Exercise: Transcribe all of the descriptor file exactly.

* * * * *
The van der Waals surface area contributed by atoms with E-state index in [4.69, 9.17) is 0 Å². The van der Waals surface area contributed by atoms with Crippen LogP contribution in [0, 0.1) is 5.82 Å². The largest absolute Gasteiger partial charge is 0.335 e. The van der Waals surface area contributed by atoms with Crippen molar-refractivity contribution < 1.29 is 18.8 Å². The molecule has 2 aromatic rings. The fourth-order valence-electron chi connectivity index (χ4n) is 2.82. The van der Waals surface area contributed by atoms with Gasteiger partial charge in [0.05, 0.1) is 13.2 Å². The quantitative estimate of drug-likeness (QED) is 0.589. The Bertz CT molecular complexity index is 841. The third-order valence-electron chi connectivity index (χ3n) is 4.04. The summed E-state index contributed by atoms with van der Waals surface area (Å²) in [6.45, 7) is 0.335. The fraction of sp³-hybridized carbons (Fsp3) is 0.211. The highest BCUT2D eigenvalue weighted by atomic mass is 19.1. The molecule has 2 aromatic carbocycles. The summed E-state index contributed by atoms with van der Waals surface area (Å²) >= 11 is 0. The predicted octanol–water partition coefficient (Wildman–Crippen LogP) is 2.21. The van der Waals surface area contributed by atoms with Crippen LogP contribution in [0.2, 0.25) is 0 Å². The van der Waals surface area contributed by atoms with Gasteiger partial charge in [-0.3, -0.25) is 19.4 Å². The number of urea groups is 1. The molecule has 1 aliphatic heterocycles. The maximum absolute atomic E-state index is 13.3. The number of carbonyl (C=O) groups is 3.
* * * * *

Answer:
The van der Waals surface area contributed by atoms with E-state index in [4.69, 9.17) is 0 Å². The van der Waals surface area contributed by atoms with Crippen LogP contribution in [0, 0.1) is 5.82 Å². The largest absolute Gasteiger partial charge is 0.335 e. The van der Waals surface area contributed by atoms with Crippen molar-refractivity contribution < 1.29 is 18.8 Å². The molecule has 2 aromatic rings. The fourth-order valence-electron chi connectivity index (χ4n) is 2.82. The van der Waals surface area contributed by atoms with Gasteiger partial charge in [0.05, 0.1) is 13.2 Å². The quantitative estimate of drug-likeness (QED) is 0.589. The Bertz CT molecular complexity index is 841. The third-order valence-electron chi connectivity index (χ3n) is 4.04. The summed E-state index contributed by atoms with van der Waals surface area (Å²) in [6.45, 7) is 0.335. The fraction of sp³-hybridized carbons (Fsp3) is 0.211. The highest BCUT2D eigenvalue weighted by atomic mass is 19.1. The molecule has 2 aromatic carbocycles. The summed E-state index contributed by atoms with van der Waals surface area (Å²) >= 11 is 0. The predicted octanol–water partition coefficient (Wildman–Crippen LogP) is 2.21. The van der Waals surface area contributed by atoms with Crippen LogP contribution in [0.2, 0.25) is 0 Å². The van der Waals surface area contributed by atoms with Gasteiger partial charge in [-0.3, -0.25) is 19.4 Å². The number of urea groups is 1. The molecule has 1 aliphatic heterocycles. The maximum absolute atomic E-state index is 13.3. The number of carbonyl (C=O) groups is 3.